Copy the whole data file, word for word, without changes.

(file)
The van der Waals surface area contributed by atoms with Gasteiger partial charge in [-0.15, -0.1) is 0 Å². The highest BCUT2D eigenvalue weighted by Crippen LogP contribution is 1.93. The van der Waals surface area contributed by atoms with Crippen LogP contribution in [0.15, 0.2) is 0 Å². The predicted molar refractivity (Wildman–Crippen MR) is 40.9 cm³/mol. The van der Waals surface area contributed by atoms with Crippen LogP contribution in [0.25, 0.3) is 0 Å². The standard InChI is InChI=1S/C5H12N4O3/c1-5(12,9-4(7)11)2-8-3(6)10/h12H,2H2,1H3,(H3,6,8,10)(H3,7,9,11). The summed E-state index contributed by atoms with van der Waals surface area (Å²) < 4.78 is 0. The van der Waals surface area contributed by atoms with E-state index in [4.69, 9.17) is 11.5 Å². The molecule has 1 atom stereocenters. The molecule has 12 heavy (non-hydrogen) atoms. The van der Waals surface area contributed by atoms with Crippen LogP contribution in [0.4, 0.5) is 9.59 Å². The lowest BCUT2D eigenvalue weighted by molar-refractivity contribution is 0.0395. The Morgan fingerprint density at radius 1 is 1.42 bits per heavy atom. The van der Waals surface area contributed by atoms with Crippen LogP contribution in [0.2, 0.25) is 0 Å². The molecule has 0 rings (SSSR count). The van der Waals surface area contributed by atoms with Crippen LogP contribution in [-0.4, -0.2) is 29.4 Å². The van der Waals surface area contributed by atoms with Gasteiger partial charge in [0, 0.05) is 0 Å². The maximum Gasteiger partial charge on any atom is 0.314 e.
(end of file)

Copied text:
The van der Waals surface area contributed by atoms with Gasteiger partial charge in [-0.15, -0.1) is 0 Å². The highest BCUT2D eigenvalue weighted by Crippen LogP contribution is 1.93. The van der Waals surface area contributed by atoms with Crippen LogP contribution in [0.15, 0.2) is 0 Å². The predicted molar refractivity (Wildman–Crippen MR) is 40.9 cm³/mol. The van der Waals surface area contributed by atoms with Crippen LogP contribution in [0.25, 0.3) is 0 Å². The standard InChI is InChI=1S/C5H12N4O3/c1-5(12,9-4(7)11)2-8-3(6)10/h12H,2H2,1H3,(H3,6,8,10)(H3,7,9,11). The summed E-state index contributed by atoms with van der Waals surface area (Å²) < 4.78 is 0. The van der Waals surface area contributed by atoms with E-state index in [4.69, 9.17) is 11.5 Å². The molecule has 1 atom stereocenters. The molecule has 12 heavy (non-hydrogen) atoms. The van der Waals surface area contributed by atoms with Crippen LogP contribution in [0.4, 0.5) is 9.59 Å². The lowest BCUT2D eigenvalue weighted by molar-refractivity contribution is 0.0395. The Morgan fingerprint density at radius 1 is 1.42 bits per heavy atom. The van der Waals surface area contributed by atoms with Crippen LogP contribution in [0.2, 0.25) is 0 Å². The molecule has 0 rings (SSSR count). The van der Waals surface area contributed by atoms with Crippen LogP contribution in [-0.4, -0.2) is 29.4 Å². The van der Waals surface area contributed by atoms with Gasteiger partial charge in [0, 0.05) is 0 Å². The maximum Gasteiger partial charge on any atom is 0.314 e.